Hayes looks to Naboo Attack for HKIR breakthrough

Naboo Attack
Naboo Attack rises to international Group 1 competition on the back of recent good form.

David Hayes is confident Naboo Attack has the ability to match Hong Kong’s finest in the HKD$24 million Group 1 LONGINES Hong Kong Sprint (1200m) at Sha Tin on Sunday (12 December), but concedes the presence of three high-class Japanese entrants is a formidable obstacle.

Bidding for his second LONGINES Hong Kong International Races victory as a trainer, Hayes believes Naboo Attack’s last-start second to Lucky Patch in the Group 2 BOCHK Private Banking Jockey Club Sprint (1200m) at Sha Tin on 21 November bodes well for this Sunday – with a caveat.

Japan is aiming for its fourth win in the Hong Kong Sprint with Danon Smash, Pixie Knight and Resistencia. The Land Of The Rising Sun’s previous wins came from Danon Smash (2020) and Lord Kanaloa (2012 and 2013).

“Naboo Attack hasn’t really put a foot wrong apart from being unlucky a couple of times,” Hayes said. “Last run, he came from the back and beat all bar the winner (Lucky Patch) and he looks like he’s improved a bit since the race so – while it’s hard to judge against the Japanese – against the local horses, he looks like one of the main hopes.

“He’s proved at set weights that he’s up with Hong Kong’s best sprinters. The jokers in the pack are the Japanese horses.

“If Pixie Knight brings his best Japanese form, he might be too good, but he’s got to produce his Japanese form here.”

Twice champion trainer in Hong Kong, Hayes has saddled 39 runners in LONGINES Hong Kong International Races with All Thrills Too (2002 Hong Kong Sprint) providing the Australian Racing Hall of Famer with his best result.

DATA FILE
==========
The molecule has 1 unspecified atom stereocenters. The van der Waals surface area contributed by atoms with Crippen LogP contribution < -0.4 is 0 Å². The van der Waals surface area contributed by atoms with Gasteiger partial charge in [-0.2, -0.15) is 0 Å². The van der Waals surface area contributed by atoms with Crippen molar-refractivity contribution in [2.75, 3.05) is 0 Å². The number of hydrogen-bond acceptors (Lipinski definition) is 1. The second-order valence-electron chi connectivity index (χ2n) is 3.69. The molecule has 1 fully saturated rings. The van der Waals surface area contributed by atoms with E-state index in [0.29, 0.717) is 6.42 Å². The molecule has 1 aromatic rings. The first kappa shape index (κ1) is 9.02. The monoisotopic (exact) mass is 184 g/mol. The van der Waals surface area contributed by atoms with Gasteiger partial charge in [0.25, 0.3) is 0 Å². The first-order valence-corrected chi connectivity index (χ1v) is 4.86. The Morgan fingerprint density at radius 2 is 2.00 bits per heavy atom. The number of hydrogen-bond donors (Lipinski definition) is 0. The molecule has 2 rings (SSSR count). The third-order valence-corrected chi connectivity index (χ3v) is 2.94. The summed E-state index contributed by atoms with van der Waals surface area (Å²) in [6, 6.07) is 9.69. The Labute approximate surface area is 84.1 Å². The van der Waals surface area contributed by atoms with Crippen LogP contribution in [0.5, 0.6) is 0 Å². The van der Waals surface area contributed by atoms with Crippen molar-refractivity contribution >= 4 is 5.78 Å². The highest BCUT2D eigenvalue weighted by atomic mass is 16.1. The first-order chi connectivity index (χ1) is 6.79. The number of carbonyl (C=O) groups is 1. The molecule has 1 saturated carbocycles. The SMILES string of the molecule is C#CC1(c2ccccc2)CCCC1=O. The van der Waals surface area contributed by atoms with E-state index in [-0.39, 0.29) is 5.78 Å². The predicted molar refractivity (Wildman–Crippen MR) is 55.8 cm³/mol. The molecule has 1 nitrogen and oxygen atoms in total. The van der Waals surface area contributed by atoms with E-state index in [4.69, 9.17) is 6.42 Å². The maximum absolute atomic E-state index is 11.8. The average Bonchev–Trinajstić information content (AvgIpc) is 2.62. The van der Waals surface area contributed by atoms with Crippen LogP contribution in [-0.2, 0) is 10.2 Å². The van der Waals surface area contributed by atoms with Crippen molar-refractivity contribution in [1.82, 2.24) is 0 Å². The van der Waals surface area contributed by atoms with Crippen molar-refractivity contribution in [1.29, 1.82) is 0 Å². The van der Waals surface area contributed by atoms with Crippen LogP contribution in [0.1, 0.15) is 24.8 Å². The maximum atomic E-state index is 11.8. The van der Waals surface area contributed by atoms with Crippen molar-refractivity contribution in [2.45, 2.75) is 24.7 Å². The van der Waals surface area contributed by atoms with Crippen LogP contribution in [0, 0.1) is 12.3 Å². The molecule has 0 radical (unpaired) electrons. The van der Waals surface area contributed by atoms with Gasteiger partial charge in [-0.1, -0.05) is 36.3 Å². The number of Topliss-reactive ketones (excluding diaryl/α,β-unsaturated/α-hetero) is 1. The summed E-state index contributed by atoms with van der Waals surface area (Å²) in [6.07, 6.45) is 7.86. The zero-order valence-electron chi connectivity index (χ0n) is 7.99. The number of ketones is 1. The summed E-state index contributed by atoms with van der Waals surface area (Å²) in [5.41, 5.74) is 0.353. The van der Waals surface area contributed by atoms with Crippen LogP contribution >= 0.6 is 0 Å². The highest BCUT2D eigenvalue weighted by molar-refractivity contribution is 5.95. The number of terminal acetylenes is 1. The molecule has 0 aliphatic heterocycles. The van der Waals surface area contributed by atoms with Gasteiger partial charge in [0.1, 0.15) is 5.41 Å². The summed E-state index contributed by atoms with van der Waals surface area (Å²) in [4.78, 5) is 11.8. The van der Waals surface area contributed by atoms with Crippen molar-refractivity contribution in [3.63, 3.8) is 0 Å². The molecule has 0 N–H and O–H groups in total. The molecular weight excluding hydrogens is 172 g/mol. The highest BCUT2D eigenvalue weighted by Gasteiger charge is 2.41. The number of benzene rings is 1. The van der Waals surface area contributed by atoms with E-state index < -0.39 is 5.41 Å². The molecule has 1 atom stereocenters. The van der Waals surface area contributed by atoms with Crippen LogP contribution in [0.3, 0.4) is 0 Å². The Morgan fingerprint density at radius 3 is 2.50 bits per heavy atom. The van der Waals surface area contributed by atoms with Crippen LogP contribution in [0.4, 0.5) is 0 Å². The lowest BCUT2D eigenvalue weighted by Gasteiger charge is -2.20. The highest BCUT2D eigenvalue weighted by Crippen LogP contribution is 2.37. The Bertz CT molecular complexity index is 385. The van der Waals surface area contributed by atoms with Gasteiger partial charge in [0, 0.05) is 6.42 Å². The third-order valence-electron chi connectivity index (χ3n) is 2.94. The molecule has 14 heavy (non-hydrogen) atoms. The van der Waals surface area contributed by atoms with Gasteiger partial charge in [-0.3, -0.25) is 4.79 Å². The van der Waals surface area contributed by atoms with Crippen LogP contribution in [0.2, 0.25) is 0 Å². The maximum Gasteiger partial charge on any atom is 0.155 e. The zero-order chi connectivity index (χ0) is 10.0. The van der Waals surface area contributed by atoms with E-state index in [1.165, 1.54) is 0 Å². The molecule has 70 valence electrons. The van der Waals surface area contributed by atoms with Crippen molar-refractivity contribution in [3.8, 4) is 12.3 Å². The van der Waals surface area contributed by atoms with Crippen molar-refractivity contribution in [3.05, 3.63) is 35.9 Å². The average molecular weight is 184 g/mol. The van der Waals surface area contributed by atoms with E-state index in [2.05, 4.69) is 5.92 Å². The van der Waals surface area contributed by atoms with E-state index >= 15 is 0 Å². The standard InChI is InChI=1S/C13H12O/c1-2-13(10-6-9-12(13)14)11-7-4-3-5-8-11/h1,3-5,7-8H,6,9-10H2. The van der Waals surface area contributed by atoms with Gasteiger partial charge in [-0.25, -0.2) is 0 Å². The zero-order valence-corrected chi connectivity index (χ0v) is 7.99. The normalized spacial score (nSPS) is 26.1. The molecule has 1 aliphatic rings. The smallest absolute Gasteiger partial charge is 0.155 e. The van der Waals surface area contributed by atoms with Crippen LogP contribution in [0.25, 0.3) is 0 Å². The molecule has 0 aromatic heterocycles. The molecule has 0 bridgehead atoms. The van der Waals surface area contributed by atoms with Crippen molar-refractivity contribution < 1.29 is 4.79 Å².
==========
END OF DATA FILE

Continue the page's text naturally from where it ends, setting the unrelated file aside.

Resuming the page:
“He was a great horse and he placed in it another year (2001),” Hayes said.

“It would be great to have a similar result again, but I haven’t had that many runners.”

Sitting fifth in the trainers’ championship, Hayes is optimistic over the chances of Helene Allibor and Master Montaro on Sunday’s undercard.

“Helene Allibor is knocking on the door, he’s very close to a win,” Hayes said. “He would be my main one. Master Montaro (Class 2, 1200m) is heading to a sprint and should run well.”

Hayes left Hong Kong in 2005 after 10 years where he accumulated 458 winners. It was announced late in 2019 he would return to Hong Kong after he again established himself as one of Australia’s leading trainers.

While Hayes is currently sitting fifth in the Hong Kong Jockey Club’s training championship, he has trained the same number of winners -17- as fourth-placed Francis Lui.

With 14 fewer runners than Lui, the Hayes stable has picked up HKD$23,995,750 in prizemoney, while Lui has won HKD$29,775,400 in stakes.

Hayes hopes to make some headway on those above him on the premiership table, headed by the leader Frankie Lor on 26 and HKD$34,691,800.

Incredibly, Hayes never finished outside the top five in the trainers’ championship in the nine full seasons at Sha Tin during his first stint in Hong Kong.

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